STATE). The last of the native princes of Congo who had real authority was a poten tate known as Dom Pedro V. He was placed on the throne in with the help of a Portuguese force, and reigned over 3o years. In 1888 a Portuguese resident was stationed at Salvador, and the kings of Congo became pensioners of the government.
The first governor sent to Angola was Paulo Diaz, a grandson of Bartholomew Diaz, who reduced to submission the region south of the Kwanza nearly as far as Benguella. The city of Loanda was founded in 1576, Benguella in 1617. From that date the sov ereignty of Portugal over the coastline, from its present southern limit as far north as Ambriz (7 ° 5o' S.) has been undisputed save between 164o and 1648, during which time the Dutch at tempted to expel the Portuguese and held possession of the ports. Whilst the economic development of the country was not en tirely neglected and many useful food products were introduced, the prosperity of the province was very largely dependent on the slave trade with Brazil, which was not legally abolished until 183o and in fact continued for many years subsequently.
Agreements concluded with the Congo Free State, Germany and France in 1885-86 (modified in details by subsequent arrange ments) fixed the limits of the province, except in the south-east, where the frontier between Barotseland (north-west Rhodesia) and Angola was determined by an Anglo-Portuguese agreement of 1891 and the arbitration award of the king of Italy in 1905 (see AFRICA: History). Up to the end of the 19th century the hold of Portugal over the interior of the province was slight, though its influence extended to the Congo and Zambezi basins. The abolition of the external slave trade proved very injurious to the trade of the seaports, but from 186o onward the agricultural resources of the country were developed with increasing energy, a work in which Brazilian merchants took the lead. After the definite par tition of Africa among the European powers, Portugal applied herself with some seriousness to exploit Angola and her other African possessions. Nevertheless, in comparison with its natural wealth the development of the country has been slow. Slavery and the slave trade continued to flourish in the interior in the early years of the loth century, despite the prohibitions of the Portuguese Government. The extension of authority over the in land tribes proceeded very slowly and was not accomplished without occasional reverses.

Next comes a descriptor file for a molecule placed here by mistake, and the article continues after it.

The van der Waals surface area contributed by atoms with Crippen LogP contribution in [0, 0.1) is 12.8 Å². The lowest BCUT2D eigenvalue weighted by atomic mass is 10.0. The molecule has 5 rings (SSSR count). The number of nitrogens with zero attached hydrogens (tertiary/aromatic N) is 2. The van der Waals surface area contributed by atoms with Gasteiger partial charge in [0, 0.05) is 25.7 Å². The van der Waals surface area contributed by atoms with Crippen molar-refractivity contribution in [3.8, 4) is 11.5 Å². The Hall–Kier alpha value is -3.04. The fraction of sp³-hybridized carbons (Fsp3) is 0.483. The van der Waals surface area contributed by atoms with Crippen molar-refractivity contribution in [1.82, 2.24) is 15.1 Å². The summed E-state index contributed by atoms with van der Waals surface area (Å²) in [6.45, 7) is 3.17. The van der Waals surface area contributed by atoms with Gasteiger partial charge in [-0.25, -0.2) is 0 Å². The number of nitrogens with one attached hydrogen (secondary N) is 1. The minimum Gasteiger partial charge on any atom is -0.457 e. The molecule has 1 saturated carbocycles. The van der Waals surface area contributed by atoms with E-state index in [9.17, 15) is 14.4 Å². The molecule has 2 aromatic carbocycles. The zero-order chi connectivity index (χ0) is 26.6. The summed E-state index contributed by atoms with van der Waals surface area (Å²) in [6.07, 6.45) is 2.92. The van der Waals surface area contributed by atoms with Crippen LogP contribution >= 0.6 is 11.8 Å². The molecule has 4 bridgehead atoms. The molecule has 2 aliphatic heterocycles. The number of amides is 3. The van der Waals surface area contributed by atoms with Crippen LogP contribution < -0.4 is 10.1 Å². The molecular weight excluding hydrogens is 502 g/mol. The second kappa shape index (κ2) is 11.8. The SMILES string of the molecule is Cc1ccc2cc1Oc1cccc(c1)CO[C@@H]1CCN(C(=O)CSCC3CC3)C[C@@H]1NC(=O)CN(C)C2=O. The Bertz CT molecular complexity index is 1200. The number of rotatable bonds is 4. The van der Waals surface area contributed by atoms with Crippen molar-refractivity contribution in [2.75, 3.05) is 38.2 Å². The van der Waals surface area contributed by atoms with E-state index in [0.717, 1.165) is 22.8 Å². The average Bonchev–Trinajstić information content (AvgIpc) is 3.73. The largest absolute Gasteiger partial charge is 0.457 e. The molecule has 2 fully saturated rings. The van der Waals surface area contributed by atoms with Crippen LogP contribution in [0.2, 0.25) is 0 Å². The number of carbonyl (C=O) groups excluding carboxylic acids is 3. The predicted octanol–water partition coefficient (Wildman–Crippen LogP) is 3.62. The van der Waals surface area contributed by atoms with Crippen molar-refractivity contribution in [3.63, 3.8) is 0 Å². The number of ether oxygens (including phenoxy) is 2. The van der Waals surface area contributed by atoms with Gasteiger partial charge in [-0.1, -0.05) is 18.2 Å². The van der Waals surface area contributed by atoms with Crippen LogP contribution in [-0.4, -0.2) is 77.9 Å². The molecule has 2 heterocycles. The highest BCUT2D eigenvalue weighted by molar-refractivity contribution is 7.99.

A measure granting Angola a degree of autonomy was passed by the Portuguese parliament in 1914, followed in 19 20 by a more liberal measure. In 192o, also, Gen. Norton de Mattos, a former governor, returned to Angola as High Commissioner with an am bitious programme of development and colonization. Chief atten tion was to be paid to harbour improvements and railways, the deficiency of means of communication being a leading cause of the backward state of the country. For two years there was much activity, but then a crisis arose, due in part to the lack of sufficient produce for export to pay for the imports of the Gov ernment and the trading community, and in part to the inability of Angola to raise more than about a sixth of the authorised loan of 6o,000 gold contos (about £13,300,000). The crisis was acute throughout 1924. In 1925 the Portuguese Government voted 9,00o gold contos (f 2,000,000) to enable the colony to carry out the most needed public works. These included the re construction of the Loanda railway, which had been bought by the state in 1918 and serves valuable coffee areas. Apart from the cost of development works, public expenditure frequently ex ceeded revenue. Between 1910 and 1925 the revenue increased from about f 5oo,000 a year to over £ 1,000,000.
A Native Affairs Department was created in 1913 and it ef fected various reforms, but the principle of compulsory labour was maintained. From 1918 to 1921 the authorities took an ac tive part in the recruitment of labour for private enterprise. The system led to abuses and was abolished in 1921. Continued com plaints that labour was not procurable resulted, however, in 1925, in a partial return to the old system, chiefs being required to produce the men and both chiefs and officials receiving payment per head for the labour obtained.
The Benguella railway, a British enterprise, which starts at Lobito Bay, was intended primarily to serve the copper fields of Katanga, Belgian Congo, but in crossing the plateau of southern Angola it opened up the territory best suited to European settle ment. (See above "Communications.") By an agreement made with Belgium in 1927, a small part of the Belgian Congo on the Upper Kasai basin was transferred to Angola, the effect being to lengthen the Benguella railway by 4o miles. The junction with the Congo line was fixed at the Luao river. In 1928 the Portuguese determined to make Huambo, a town on the Benguella railway and finely situated on the plateau, the capital of the province.
Germany had for many years looked upon Angola as a field of economic and ultimately political penetration, and a treaty with Great Britain negotiated in 1913-14 recognized German eco nomic interests as supreme in the greater part of Angola. The outbreak of the World War prevented the signature of this treaty, while the loss of South-west Africa, conquered by General Botha in 1915, deprived Germany of a base for penetration. Neverthe less after the war German influence and trade within the colony steadily grew, so that by 1925 Germans exceeded in number all other European residents combined, with the exception of the Portuguese.